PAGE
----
Insights Blog: Five key developments in music rights this year
By Chris Cooke | Published on Wednesday 7 December 2016
It’s been another busy year in the world of music rights. There has been lots lobbying and litigation. Plenty of campaigns within the music industry and reviews within political circles. And a handful of innovators experimenting with new approaches.
The aim has often been to clarify and simplify the way music rights are exploited and licensed, or to throw more transparency into the mix, or to assist the owners and beneficiaries of song and recording rights as the recorded music market increasingly shifts to streams.
We’ll review it all at the CMU Insights masterclass ‘The Key Developments In Music Rights’ next March. In the meantime, here are the top five developments you should be aware of…
1. Safe harbours and the ‘value gap’ have been a big talking point in the music community again this year. The safe harbours protect internet companies from liability for copyright infringement if their customers use their services to distribute content without licence.
It’s the safe harbours that allow companies like YouTube to operate opt-out rather than opt-in streaming services; something that undoubtedly strengthens such platforms’ negotiating hand when they are sorting out licensing deals with the labels and publishers.
The music industry would like safe harbour rules revised so that services like YouTube are no longer protected. In the US, the Copyright Office announced a review of safe harbours resulting in a much more vocal campaign on this issue from artists, songwriters, labels and publishers.
The Copyright Office has now launched a second stage to that review. Though with the boss of that agency recently removed and no one certain what position Donald Trump’s government will take on all this, it remains to be seen if anything tangible happens on the safe harbour front in America in 2017. Probably not.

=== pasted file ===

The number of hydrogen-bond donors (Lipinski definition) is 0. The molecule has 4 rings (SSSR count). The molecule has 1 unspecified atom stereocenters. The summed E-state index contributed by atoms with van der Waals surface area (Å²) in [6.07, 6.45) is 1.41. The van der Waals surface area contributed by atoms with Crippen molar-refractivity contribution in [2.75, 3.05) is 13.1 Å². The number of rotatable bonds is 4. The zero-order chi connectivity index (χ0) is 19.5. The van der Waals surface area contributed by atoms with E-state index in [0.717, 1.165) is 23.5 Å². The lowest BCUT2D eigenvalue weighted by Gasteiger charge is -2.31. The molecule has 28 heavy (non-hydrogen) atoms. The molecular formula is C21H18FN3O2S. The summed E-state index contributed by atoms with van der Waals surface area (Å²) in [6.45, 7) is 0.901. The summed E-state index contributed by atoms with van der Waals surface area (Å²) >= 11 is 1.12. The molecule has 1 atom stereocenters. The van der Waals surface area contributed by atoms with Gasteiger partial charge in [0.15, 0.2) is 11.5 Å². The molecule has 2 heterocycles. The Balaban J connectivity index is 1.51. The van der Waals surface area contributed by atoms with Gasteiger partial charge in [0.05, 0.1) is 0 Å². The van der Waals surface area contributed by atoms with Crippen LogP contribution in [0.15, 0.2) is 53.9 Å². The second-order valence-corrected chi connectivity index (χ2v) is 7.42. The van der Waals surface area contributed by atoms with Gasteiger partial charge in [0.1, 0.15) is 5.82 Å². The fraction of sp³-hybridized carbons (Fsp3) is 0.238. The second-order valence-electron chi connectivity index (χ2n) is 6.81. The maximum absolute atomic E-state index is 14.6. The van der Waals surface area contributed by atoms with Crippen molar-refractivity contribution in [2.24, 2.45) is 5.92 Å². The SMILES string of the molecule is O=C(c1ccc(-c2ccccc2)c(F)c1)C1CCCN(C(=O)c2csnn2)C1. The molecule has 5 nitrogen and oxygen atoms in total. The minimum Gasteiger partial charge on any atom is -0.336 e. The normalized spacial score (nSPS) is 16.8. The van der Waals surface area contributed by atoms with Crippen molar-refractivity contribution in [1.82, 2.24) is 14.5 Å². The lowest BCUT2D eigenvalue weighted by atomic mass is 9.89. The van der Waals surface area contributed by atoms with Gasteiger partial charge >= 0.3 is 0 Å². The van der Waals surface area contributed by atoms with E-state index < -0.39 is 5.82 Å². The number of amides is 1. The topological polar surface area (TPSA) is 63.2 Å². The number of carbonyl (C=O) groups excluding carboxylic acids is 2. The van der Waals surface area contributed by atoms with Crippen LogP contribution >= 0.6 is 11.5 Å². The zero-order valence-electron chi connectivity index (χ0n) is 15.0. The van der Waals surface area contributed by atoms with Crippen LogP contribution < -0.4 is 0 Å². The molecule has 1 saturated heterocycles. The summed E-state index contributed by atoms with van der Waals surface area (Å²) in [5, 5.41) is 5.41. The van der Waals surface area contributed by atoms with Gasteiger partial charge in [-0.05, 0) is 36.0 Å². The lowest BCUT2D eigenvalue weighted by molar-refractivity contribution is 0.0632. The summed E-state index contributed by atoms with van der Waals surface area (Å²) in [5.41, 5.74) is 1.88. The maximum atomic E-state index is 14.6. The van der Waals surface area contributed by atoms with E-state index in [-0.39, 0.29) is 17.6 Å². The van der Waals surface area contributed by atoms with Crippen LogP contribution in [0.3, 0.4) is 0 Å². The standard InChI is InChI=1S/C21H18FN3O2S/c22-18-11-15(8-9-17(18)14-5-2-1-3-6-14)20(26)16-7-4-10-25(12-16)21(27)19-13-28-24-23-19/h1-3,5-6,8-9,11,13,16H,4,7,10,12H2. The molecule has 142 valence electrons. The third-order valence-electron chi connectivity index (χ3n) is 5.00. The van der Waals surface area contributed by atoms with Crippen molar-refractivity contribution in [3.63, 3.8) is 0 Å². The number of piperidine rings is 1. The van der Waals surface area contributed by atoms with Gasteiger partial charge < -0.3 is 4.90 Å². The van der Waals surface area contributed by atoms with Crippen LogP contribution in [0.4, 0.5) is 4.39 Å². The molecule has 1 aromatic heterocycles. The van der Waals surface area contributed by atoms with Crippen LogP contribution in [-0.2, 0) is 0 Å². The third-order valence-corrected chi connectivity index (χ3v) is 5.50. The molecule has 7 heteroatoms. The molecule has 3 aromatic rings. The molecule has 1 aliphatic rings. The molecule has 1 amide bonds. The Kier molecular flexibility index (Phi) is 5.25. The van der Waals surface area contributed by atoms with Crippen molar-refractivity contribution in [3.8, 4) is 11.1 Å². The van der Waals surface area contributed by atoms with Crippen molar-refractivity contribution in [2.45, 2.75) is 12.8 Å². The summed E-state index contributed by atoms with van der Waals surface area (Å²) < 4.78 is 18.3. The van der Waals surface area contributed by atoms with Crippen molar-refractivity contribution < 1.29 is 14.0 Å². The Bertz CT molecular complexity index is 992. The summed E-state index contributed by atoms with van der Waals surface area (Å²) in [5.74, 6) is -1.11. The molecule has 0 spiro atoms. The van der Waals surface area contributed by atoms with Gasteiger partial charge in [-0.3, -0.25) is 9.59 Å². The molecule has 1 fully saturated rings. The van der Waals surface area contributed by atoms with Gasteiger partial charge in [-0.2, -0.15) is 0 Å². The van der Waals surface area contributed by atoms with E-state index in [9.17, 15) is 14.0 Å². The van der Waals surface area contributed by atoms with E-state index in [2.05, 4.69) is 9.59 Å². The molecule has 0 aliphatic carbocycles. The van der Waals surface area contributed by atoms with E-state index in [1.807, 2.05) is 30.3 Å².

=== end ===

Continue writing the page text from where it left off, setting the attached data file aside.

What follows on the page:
2. The European Commission published a new draft copyright directive. This also included a review of the aforementioned safe harbours, and some revision of how the safe harbours apply to YouTube-type services is much more likely to happen within the EU. Though quite what that will mean in practical terms is not yet clear.
Meanwhile the draft directive also includes measures that could allow artists and songwriters to demand more transparency in terms of what happens to streaming income as it flows from a digital service through labels, publishers and collecting societies to performers and creators.
From an artist perspective, the lack of transparency across the entire streaming value chain is arguably the single biggest issue, so it will be interesting to see what the final version of the new directive says about all that.
3. Duran Duran tested the reach of the American reversion right. Under US copyright law, songwriters who assign their songs to music publishers have a statutory right to reclaim those rights after 35 years. The result of copyright law passed in 1978, the reversion right has only recently properly come into effect, and the specifics of how it works are still being tested.